In recent years the Kuwait government has been accused of not putting up enough fight against corruption. The government is responding to that call and is planning a detailed strategy to weed out corruption to help position the country as an attractive hub for global businesses. According to the Kuwait labour Minister, the country is determined to get rid of any corruption to avoid tainting its name abroad, which may deter investors from coming.

Since 2017, the country started a plan to improve Kuwait’s position on international corruption indicators. The fight against corruption comes when the news of Russian businesswoman Marsha Lazareva, one of the top KGL executives, has spread the world over corruption and fraud allegation. The new strategy is designed to be implemented within one years’ time. Minister for social affairs Hind Al Sabeeh, who also runs economic affairs docket, said the implementation process is being pushed to give investors’ confidence about the business environment in Kuwait.

The Minister for social affairs was addressing delegates at the Kuwait Investment Forum about how the new strategy will boost investors’ confidence and trust when doing their business in Kuwait. Kuwait dropped sharply from the rankings in Transparency International’s Annual Corruption perceptions Index in recent years to position 85 out of the 180 in 2017 from 75th position back in 2016. The reports are bad for the country’s reputation, and only in 2013, the ranking was standing at 43rd position.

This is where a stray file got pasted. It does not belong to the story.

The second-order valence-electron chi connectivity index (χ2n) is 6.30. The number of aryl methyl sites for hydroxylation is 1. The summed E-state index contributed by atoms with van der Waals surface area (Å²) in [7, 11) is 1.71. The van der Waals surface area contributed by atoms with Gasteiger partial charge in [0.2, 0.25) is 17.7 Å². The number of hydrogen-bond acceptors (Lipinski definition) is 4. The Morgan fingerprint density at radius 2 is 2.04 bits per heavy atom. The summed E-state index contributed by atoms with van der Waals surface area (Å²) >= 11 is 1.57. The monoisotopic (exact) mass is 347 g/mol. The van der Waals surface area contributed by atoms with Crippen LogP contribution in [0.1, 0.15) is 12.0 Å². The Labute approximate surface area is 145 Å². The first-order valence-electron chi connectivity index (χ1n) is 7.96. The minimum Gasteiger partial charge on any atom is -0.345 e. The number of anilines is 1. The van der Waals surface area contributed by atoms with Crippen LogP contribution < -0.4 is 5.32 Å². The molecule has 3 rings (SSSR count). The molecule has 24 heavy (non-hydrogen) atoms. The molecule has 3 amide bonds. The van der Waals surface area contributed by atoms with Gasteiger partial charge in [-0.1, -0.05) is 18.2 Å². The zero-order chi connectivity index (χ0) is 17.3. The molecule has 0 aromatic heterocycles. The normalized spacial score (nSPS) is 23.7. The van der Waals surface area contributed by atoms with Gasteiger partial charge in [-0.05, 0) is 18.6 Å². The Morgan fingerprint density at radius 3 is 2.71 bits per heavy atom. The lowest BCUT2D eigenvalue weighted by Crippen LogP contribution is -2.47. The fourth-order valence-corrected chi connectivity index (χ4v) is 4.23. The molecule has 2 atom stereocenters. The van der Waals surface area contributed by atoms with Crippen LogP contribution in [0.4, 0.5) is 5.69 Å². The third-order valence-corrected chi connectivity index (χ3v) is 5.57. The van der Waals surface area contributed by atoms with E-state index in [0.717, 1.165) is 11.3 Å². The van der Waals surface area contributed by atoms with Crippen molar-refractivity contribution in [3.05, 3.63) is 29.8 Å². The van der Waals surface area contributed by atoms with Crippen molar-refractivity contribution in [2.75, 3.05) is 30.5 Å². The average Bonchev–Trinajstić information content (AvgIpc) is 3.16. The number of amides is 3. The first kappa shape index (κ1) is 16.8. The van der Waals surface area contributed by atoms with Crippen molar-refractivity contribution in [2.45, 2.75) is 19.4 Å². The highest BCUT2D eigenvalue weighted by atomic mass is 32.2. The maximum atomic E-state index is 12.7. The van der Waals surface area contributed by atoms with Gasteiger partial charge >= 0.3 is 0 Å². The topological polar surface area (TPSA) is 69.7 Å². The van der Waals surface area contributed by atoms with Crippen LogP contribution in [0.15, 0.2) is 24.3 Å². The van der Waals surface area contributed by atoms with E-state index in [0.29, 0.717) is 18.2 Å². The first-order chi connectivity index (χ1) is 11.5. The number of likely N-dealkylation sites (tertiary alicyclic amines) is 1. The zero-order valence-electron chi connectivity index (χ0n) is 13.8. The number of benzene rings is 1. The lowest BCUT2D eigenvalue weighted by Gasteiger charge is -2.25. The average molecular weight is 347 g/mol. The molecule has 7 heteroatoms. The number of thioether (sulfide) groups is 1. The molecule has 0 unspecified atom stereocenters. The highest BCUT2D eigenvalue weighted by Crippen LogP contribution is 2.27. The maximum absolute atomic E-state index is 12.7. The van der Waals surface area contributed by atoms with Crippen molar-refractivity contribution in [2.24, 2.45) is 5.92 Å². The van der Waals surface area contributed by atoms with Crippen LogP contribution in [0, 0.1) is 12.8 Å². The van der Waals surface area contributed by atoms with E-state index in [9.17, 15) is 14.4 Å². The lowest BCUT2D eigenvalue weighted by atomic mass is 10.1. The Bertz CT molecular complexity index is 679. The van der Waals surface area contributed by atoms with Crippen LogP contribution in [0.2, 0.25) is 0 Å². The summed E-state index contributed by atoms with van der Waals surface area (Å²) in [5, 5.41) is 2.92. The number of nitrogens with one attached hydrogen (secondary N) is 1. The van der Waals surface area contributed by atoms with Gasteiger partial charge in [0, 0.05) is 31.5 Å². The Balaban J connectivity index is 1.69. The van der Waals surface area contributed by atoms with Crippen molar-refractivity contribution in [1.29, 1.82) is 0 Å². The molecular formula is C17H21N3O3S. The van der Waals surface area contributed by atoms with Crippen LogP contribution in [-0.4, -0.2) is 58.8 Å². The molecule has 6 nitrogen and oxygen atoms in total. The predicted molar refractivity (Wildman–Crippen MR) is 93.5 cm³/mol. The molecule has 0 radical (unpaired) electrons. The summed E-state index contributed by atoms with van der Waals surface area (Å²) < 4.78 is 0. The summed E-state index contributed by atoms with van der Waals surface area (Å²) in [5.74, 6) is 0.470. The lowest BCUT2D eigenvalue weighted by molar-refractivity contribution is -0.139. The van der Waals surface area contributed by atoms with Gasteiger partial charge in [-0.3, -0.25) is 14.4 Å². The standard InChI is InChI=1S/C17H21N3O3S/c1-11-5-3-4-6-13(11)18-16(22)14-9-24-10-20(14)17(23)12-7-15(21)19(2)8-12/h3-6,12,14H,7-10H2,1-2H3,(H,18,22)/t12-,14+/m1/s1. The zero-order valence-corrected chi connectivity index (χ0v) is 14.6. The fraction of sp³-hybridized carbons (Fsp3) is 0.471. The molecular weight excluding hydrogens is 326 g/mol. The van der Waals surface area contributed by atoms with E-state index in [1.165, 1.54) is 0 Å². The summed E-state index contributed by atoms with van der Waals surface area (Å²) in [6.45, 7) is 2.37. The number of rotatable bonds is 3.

The negative statistics prompted Transparency International, which is the best-known campaigner against global corruption, suspended the Kuwait Transparency Society (KTS) back in 2015. The recent ranking is of great concern as that may send negative signals against the Kuwait government, which is planning to seek other revenue sources away from oil dependence.

It has not been a smooth journey for Kuwait since the invasion by the former Iraq President Saddam Hussein in 1990. The country’s hydrocarbon revenues account for about 90% of revenues. And due to the 2015 fiscal deficit the country experienced, Kuwait is now focusing on how to fulfill the 2035 vision by encouraging the private sector to get involved in building the country’s economy. Also, plans are underway to lure foreign investment across various ICT sector, housing, healthcare, renewable energy, transport and tourism.

Corruption is one perception that may prevent such an achievement from happening, but Kuwait’s Minister of interior Sheikh Kaled Al Sabah suspended several senior employees until further notice, plus the government designed a way to reinstate a local Transparency International chapter by forming a committee. The opposition declares the proposal as useless though terming the move as impossible in the face of rampant corruption going around in the country.

According to Ms. Al Sabeeh, when addressing Kuwait Investment Forum, said that a key plank of the Nazahe’d anti-corruption plan is to have all government business transactions and services digitized to help curb to enhance transparency. The use of technology is seen as the only effective way to reduce cases of corruption, especially in the keeping of records and making payments, which are the most affected areas.

According to Ms. Al Sabeeh, the initiative will be started to enhance the number of transactions and services get administered electronically by the government. This is seen as one of the effective mechanisms that will help to counter any corruption issues.